Spiv – that’s a word you don’t hear much nowadays. Wide-boy, that’s another. They both mean the same thing – small time crooks always trying to sell you something that had fallen off the back of a lorry or they’d bought off a bloke down the pub. They would always wear flashy clothes with a kipper tie and have the prerequisite pencil moustache – think Arthur English, Max Miller if you are old enough. Private Walker in Dad’s Army was a spiv and Dirty Den in Eastenders was certainly a latter day wide-boy.
The name of Dirty Den is forever linked with that of Leslie Grantham who played him for exactly twenty years - including a 14 year gap when he was Dead Den. Private Walker was a harmless, less threatening character, a part that Mr. Grantham has taken on for a touring stage version of Dad’s Army which opens at the Everyman on 12th April.
I met Leslie in his dressing room and we chatted for an hour or so about this and that. I started by asking him if he enjoyed touring or was it a chore? “I actually quite enjoy it. I enjoy meeting people. Living the sheltered life of television you rarely meet members of the public and you don’t get an instant response to what you’re doing.”
Leslie has been touring continuously for the past 4 or 5 years - this will be his fourth visit to the Everyman in the past couple of years – I suggested that must be hard work. “Yes, but I manage to get home quite often. The problem is, when you’ve got teenage children they say, ‘Dad, when you coming back?’ and then when you’re at home they say, ‘Dad, when you leaving?’ But I’m doing what I want to do, I’m in the theatre and hopefully I’m doing OK at it.”
Of course Leslie is best known for his work on television. I wondered how it compared with acting on stage. “The stage is much more immediate. With television you can film something that comes out three months later. Somebody’ll stop you in the supermarket and say ‘Hello Les, saw you last night, it was crap.’ When you are on stage they’ll let you know straight away. But it’s the theatre I love; it’s what I trained for. Television’s a sausage factory, you do everything out of sequence, you’re always up against the clock, scripts arrive late.”
And what about Dirty Den; was he a millstone or an asset? “It’s a combination of both. If it wasn’t for Den I wouldn’t be in this position. He’s an iconic character that the public still seems to love. It doesn’t annoy me when people shout out ‘Alright Den?’ because it’s good to be known for something. There are a lot of far better actors than me who don’t get recognised in the street. But it’s a bit of a double edged sword really.”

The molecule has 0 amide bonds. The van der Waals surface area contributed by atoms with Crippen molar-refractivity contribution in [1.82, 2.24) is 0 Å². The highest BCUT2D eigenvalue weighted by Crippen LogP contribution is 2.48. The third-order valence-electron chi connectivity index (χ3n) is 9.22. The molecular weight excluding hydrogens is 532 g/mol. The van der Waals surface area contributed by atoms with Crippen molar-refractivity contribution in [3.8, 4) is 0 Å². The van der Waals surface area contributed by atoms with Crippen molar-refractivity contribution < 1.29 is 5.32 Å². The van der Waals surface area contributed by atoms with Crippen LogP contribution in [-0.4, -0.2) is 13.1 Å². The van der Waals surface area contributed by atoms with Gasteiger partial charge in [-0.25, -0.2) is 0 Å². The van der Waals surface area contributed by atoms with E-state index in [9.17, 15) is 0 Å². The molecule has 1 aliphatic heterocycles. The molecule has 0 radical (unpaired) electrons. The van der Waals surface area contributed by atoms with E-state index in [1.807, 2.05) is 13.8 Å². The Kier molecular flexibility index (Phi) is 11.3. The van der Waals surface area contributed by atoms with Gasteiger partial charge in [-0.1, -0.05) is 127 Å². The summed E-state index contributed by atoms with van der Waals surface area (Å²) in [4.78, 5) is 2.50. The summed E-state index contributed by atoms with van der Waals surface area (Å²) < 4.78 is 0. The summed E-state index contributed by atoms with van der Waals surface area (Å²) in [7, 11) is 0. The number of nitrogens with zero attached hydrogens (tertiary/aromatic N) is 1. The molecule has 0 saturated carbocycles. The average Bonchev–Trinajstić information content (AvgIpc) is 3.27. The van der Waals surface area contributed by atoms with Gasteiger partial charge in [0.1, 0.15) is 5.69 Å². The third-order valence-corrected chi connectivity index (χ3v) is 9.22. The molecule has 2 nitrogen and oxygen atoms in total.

It’s no great secret that Leslie spent ten years in prison for murder. We’ll come to that later but I wondered had he been interested in the theatre before then and how did he get started? “I’m a West Ham fan and used to go when I was a kid but then I discovered the theatre. I used to tell my mum I was going to the match and sneak off to the theatre in Bromley. When I came out I’d buy the evening paper for the result and report on the game so that when I got home I could talk about it.
“I actually started acting in prison; I joined the theatre group in Wormwood Scrubs and later, just down the road from here, at Leyhill Prison at Wotton-under-Edge. In fact, it was while I was there that I wrote a play which won the new one-act plays competition in Gloucester in 1976.”
I wondered who he had liked when he was younger, who were his role models? His answer was not altogether surprising. “I grew up with Bogart and Cagney and John Wayne. They were my heroes.” Did he see himself in similar roles? “No, not really. Funnily enough I remember the first film I ever saw. It was the cartoon version of Peter Pan. In those days you didn’t have separate performances, you’d just go in any time. People would say ‘This is where we came in’ and leave. But I would just sit there all day. I’ve always been in love with films.
“My first experience of theatre was pantomime. I think that’s the same for everyone. That’s when the theatre hooks you. But for me it was more film.”
This is the second time Leslie has been on tour with Dad’s Army. “Yes, we did one a couple of years ago. We actually recreate the original shows. This time we are doing a play based on four of the old scripts. It’s great, people dress up in their 40’s clothes to come and see it.”
Before I finished, I did want to talk about his time in gaol and the events that led up to it. I was curious. I don’t want to sound facetious, but I’ve met lots of actors, but never a murderer before. “It’s fairly well documented in my book,” Leslie said rather wearily, but was happy to continue. “I was 18, in the army in Germany and I’d been bullied and seriously beaten up on one occasion. It affected me rather badly, but that’s no excuse for what I did. I took a man’s life.